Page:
An outbreak of pneumonia of an unknown origin developed in Wuhan of Hubei Province, China during December, 2019.1 By January 7, 2020, Chinese scientists confirmed that the outbreak was caused by a novel coronavirus, renamed as severe acute respiratory syndrome-related coronavirus 2 (SARS-CoV-2), and the disease is now termed coronavirus disease 2019 (COVID-19).2-4 On January 30, 2020, WHO declared a public health emergency of international concern (PHEIC) and pandemic on 11 March 2020.5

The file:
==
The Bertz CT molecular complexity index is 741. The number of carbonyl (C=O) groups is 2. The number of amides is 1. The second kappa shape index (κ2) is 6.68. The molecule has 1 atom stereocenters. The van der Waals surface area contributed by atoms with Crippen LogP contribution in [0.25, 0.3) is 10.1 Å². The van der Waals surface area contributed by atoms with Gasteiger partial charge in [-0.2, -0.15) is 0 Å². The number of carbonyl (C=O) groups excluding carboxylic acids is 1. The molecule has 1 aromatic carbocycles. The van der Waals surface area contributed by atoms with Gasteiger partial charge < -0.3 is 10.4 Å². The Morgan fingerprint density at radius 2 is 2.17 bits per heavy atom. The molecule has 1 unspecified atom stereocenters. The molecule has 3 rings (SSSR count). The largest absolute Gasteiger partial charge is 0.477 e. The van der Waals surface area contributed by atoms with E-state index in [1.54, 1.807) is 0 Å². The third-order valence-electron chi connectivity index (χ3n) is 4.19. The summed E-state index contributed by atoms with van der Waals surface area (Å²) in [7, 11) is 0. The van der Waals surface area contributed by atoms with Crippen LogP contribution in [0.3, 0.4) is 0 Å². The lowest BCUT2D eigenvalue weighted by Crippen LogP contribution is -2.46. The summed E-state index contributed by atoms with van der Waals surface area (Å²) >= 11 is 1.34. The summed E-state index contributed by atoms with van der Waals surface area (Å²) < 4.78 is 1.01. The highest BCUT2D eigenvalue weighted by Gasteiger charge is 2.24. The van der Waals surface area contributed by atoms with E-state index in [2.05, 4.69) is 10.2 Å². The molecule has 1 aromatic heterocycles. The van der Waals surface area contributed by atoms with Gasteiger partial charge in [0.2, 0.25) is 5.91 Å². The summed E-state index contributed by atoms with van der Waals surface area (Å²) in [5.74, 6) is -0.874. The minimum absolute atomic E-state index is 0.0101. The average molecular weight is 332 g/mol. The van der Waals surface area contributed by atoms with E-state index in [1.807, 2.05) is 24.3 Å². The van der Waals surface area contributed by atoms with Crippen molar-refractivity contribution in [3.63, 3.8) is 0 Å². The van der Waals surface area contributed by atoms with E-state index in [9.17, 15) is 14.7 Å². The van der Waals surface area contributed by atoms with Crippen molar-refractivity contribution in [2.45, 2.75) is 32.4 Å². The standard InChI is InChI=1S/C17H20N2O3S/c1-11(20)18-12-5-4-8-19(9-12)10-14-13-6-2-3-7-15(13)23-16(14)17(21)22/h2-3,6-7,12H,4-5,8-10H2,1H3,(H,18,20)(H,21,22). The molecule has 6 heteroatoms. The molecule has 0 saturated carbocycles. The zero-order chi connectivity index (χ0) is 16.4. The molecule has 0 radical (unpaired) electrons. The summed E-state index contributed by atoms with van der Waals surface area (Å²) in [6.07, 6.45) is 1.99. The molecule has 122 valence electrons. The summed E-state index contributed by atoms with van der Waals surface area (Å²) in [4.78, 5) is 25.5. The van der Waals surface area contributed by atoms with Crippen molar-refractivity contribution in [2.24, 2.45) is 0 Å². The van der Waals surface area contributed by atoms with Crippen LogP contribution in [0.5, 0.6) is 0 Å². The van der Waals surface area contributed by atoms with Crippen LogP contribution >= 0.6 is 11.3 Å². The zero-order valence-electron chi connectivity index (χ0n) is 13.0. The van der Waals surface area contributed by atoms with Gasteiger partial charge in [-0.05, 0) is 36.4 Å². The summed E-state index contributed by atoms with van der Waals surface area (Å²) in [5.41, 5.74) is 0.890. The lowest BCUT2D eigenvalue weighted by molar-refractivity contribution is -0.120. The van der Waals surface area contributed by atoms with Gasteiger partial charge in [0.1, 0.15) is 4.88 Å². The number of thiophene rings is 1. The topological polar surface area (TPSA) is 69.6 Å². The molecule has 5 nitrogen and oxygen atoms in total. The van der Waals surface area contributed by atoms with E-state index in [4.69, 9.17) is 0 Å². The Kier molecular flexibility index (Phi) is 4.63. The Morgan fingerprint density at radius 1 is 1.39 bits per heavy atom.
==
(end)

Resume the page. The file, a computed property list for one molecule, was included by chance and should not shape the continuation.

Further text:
While the global coronavirus crisis worsens, a surprising feature of the disease appears that children might be immune from the worst of it. Studies suggest that COVID-19 is more likely to infect older adult men, particularly those with chronic comorbidities.6 There is only limited data detailing the effects of COVID-19 on the pediatric population. A review of 72,314 cases by the Chinese Center for Disease Control and Prevention showed that <1% of COVID-19 cases were in children younger than 10 years. Children of all ages were infected, with the median age being 7 years (range 1 day to 18 years) and 56% of the infected pediatric patients were male. Over 90% of the cases were mild or moderate in nature.7 In Bangladesh 3% of children <10 years were identified as COVID-19.8 Young children, especially infants, however, seemed to be more susceptible to severe disease than older children; 10% of patients under 1 year of age had severe or critical disease.9 In another study of 1391 children under 16 years of age assessed and tested for COVID-19, 171 (12.3%) were positive for SARS-CoV-2 infection. The median age of infected children was 6.7 years and 15.8% of patients had no symptoms or signs of pneumonia. Only 1.8% children required intensive care and mechanical ventilatory support, but all had pre-existing medical conditions.10